The site of ancient Kapilavastu

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The site of ancient Kapilavastu

Postby thomaslaw » Fri Apr 19, 2013 6:13 am

Hi Dhamma friends,

Recently I visited the site of Kapilavastu in Tilaurakot (Nepal). In the site there are many elephant images next to the very old Hindu shrine. The Hindu shrine worships three small standing stones. The elephant images are not Ganesha deity; they are just elephants as such, big and small. I presume they must be relevant to the Kapilavastu site and to the Hindu shrine. But, why are so many elephant images being worshiped there? Also, what do the three stones in the Hindu shrine symbolise?

Any advice?

Sincerely,

Thomas Law
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Re: The site of ancient Kapilavastu

Postby Coyote » Fri Apr 19, 2013 10:17 am

Three stones could be the trimurti. I don't know a lot about Hinduism but I am sure there are others around here who could help.

http://en.wikipedia.org/wiki/Cultural_d ... _elephants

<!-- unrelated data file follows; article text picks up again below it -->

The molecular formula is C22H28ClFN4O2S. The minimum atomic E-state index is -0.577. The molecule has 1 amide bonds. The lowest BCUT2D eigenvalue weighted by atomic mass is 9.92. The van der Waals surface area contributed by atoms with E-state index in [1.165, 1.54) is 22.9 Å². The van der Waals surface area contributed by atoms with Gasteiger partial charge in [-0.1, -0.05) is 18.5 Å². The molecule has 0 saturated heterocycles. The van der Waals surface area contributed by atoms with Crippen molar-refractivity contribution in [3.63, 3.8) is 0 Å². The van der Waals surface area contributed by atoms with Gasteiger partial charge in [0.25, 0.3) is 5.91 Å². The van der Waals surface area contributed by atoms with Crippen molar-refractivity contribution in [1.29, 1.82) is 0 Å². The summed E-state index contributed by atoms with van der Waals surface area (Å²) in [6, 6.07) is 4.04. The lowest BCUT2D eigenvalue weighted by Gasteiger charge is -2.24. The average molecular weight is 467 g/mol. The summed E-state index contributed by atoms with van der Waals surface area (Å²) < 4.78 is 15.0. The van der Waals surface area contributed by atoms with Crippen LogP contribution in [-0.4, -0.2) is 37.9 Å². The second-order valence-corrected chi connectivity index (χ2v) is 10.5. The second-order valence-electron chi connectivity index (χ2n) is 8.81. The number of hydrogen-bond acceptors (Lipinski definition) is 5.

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Re: The site of ancient Kapilavastu

Postby yawares » Fri Apr 19, 2013 1:58 pm

thomaslaw wrote:Hi Dhamma friends,

Recently I visited the site of Kapilavastu in Tilaurakot (Nepal). In the site there are many elephant images next to the very old Hindu shrine. The Hindu shrine worships three small standing stones. The elephant images are not Ganesha deity; they are just elephants as such, big and small. I presume they must be relevant to the Kapilavastu site and to the Hindu shrine. But, why are so many elephant images being worshiped there? Also, what do the three stones in the Hindu shrine symbolise?

Any advice?

Sincerely,

Thomas Law

---------
Dear Thomaslaw,

I just want to add some information...

:candle: Kapilavastu :candle:
[From Wikipedia, the free encyclopedia]

Please click: http://www.youtube.com/watch?v=E4SY5x4lSnM

Kapilavastu (Pāli: Kapilavatthu) is the name of a place in the ancient Shakya kingdom where Gautama Buddha grew up, and which contained his family home and garden. It is assumed to be some 10 kilometers to the west of his known birthplace Lumbini. The latter reference point is marked by an Ashoka Pillar and was granted World Heritage status by UNESCO.

The nineteenth-century search for the historical site of Kapilavastu followed the accounts left by Xuanzang and Faxian. Archaeologists have identified the Tilaurakot archeological site in Nepal as a possible location for Kapilavastu. It is widely accepted that the Lord Buddha spent the first 29 years of his life in the vicinity of Kapilavastu.